A radiant reflection of contemporary fiction at its best, The O. Henry Prize Stories 2006 features stories from locales as diverse as Russia, Zimbabwe, and the rural American South. Series editor Laura Furman considered thousands of stories in hundreds of literary magazines before selecting the winners, which are accompanied here by short essays from each of the three eminent jurors on his or her favorite story, as well as observations from all twenty prize winners on what inspired them. Ranging in tone from arch humor to self-deluding obsessiveness to fairy-tale ingenuousness, these stories are a treasury of potential classics.
About the Author
Laura Furman was born in New York, and educated in New York City public schools and at Bennington College. Her first story appeared in "The New Yorker" in 1976, and since then her work has been published in many magazines, including "Yale Review, ""Southwest Review, Ploughshares, American Scholar, ""Preservation, House & Garden, " and other magazines. Her books include three collections of short stories", "two novels, ""and a memoir. She is the recipient of fellowships from the New York State Council on the Arts, the Dobie Paisano Project, the Guggenheim Foundation, and the National Endowment for the Arts. She has received grants in residency at Yaddo in Saratoga Springs, N.Y., and in 2009 she was a visiting artist at the American Academy in Rome. She taught for many years in the Department of English at the University of Texas at Austin. Series editor of "The PEN/O.Henry Prize Stories "since 2002, Furman selects the twenty winning stories each year. She lives in Central Texas.""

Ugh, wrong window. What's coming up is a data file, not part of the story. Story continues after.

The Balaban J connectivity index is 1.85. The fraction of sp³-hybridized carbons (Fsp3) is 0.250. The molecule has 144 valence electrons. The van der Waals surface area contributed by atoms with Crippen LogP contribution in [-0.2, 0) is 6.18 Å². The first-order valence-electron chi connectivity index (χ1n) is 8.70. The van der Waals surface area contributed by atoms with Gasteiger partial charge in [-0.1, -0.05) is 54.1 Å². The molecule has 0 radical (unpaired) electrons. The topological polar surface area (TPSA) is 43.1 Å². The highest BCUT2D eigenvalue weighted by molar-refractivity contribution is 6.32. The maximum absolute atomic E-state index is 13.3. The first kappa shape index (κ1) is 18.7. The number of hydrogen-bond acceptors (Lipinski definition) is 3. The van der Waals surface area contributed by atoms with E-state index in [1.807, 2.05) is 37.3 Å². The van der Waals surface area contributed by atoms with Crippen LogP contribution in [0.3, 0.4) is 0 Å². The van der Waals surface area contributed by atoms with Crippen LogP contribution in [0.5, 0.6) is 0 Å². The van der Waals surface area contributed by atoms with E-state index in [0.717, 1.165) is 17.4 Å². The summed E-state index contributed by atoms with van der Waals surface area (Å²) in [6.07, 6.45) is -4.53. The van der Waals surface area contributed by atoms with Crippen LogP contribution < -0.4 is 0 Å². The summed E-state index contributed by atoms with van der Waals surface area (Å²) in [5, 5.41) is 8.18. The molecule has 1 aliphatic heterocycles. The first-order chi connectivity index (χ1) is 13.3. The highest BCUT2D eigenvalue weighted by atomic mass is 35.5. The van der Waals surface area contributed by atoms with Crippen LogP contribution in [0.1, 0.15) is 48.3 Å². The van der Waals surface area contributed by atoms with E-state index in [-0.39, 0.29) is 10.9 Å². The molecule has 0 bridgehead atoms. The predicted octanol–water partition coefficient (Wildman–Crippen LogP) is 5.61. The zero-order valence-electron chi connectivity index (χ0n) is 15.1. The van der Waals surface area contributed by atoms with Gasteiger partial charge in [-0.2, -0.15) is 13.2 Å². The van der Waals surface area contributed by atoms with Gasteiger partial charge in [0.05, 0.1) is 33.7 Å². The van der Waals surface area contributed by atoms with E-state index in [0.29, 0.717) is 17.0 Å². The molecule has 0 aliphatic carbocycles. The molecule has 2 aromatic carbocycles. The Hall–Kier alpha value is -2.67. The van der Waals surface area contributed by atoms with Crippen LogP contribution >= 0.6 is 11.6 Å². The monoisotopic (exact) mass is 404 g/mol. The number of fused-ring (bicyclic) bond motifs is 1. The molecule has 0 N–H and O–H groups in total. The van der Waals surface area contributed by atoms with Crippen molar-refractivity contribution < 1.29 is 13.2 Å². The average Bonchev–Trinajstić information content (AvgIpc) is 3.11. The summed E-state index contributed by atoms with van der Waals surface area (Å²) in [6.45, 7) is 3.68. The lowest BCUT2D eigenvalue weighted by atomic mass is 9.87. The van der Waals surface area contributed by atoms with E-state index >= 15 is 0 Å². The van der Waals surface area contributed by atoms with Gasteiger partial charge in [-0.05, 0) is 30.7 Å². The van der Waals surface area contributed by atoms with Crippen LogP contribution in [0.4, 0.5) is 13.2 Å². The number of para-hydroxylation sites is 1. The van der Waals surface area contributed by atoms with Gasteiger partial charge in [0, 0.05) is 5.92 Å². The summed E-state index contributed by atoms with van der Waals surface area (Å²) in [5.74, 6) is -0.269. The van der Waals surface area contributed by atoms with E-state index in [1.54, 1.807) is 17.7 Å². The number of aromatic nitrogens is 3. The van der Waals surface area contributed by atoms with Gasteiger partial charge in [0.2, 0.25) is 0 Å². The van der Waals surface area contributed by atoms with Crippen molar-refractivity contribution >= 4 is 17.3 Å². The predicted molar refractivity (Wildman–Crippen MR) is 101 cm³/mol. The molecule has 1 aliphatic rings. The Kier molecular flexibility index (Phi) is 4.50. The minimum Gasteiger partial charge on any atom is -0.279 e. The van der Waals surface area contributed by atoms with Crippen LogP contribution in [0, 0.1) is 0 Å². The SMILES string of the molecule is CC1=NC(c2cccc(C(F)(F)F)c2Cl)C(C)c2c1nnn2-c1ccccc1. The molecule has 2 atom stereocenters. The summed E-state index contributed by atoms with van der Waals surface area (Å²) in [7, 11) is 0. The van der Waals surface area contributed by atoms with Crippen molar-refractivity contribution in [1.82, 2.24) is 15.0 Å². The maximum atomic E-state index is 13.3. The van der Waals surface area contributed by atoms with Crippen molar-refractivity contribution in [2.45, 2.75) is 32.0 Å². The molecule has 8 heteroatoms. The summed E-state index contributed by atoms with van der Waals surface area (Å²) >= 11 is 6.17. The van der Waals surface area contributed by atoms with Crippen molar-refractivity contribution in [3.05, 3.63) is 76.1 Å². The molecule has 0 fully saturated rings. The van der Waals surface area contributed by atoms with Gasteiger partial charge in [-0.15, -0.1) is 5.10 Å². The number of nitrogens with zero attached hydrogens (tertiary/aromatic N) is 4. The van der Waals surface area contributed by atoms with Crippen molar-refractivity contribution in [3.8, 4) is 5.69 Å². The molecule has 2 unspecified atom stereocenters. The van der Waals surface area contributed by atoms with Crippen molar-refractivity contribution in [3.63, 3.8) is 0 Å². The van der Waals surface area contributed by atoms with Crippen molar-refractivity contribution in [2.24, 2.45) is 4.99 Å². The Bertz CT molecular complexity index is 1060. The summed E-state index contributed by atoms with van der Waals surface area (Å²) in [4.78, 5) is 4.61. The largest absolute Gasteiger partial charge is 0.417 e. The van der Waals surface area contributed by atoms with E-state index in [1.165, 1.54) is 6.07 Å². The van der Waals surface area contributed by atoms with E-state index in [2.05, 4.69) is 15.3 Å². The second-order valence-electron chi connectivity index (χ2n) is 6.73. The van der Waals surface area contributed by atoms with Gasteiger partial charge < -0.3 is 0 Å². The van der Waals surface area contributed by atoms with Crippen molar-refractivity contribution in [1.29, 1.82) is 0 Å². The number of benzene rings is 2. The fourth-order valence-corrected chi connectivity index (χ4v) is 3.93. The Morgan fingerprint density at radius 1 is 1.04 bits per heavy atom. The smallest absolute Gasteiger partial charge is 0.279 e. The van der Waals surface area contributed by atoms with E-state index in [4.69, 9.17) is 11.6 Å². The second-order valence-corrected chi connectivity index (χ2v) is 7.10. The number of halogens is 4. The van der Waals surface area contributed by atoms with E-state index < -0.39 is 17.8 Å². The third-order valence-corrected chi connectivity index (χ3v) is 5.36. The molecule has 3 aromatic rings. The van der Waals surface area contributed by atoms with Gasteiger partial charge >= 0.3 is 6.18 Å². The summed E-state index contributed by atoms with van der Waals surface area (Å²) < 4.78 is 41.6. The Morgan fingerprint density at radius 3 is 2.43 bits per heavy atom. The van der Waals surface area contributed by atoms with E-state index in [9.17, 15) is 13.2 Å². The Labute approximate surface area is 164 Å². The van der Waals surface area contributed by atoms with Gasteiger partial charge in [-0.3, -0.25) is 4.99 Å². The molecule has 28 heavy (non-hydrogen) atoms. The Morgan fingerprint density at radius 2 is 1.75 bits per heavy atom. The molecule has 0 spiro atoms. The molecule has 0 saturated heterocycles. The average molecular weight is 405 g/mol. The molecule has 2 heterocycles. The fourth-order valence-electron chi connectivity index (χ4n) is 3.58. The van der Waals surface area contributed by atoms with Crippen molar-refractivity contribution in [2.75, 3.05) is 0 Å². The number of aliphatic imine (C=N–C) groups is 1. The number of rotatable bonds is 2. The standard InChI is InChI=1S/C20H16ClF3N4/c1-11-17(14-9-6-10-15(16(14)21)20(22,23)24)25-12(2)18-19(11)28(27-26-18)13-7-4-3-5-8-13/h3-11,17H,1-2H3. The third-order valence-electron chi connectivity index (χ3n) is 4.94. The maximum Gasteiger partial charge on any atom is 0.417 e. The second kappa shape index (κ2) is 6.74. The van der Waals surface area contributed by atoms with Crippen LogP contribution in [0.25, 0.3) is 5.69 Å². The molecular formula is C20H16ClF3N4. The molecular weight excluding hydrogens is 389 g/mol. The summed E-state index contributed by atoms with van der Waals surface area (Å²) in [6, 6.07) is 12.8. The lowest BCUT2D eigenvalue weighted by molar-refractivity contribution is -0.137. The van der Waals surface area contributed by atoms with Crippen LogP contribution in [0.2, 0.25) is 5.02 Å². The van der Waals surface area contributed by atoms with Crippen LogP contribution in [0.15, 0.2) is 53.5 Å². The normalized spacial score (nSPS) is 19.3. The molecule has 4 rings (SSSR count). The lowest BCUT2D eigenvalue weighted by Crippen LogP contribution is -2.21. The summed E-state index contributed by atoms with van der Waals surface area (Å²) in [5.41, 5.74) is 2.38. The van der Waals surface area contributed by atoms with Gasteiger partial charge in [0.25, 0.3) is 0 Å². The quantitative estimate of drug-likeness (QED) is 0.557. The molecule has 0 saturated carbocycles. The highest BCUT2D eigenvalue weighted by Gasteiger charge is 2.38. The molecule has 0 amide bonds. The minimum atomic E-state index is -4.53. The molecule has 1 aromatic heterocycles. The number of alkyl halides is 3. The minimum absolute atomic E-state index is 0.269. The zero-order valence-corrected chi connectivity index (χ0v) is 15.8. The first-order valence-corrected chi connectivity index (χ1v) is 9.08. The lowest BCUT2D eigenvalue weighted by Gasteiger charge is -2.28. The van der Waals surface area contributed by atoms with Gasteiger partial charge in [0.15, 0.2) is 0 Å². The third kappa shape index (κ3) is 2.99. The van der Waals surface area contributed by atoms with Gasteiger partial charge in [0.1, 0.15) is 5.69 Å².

Kevin Brockmeier is the author of five novels for adults and two children's novels. His stories have appeared in The New Yorker, Tin House, McSweeney's, The Oxford American, The Best American Short Stories, O. Henry Prize Stories and Granta's Best of Young American Novelists, among other publications. He has taught at the Iowa Writer's Workshop.
Francine Prose is the author of twenty works of fiction. Her novel A Changed Man won the Dayton Literary Peace Prize, and Blue Angel was a finalist for the National Book Award. Her most recent works of nonfiction include the highly acclaimed Anne Frank: The Book, The Life, The Afterlife, and the New York Times bestseller Reading Like a Writer. The recipient of numerous grants and honors, including a Guggenheim and a Fulbright, a Director's Fellow at the Dorothy and Lewis B. Cullman Center for Scholars and Writers at the New York Public Library, Prose is a former president of PEN American Center, and a member of the American Academy of Arts and Letters and the American Academy of Arts and Sciences. Her most recent book is Lovers at the Chameleon Club, Paris 1932. She lives in New York City.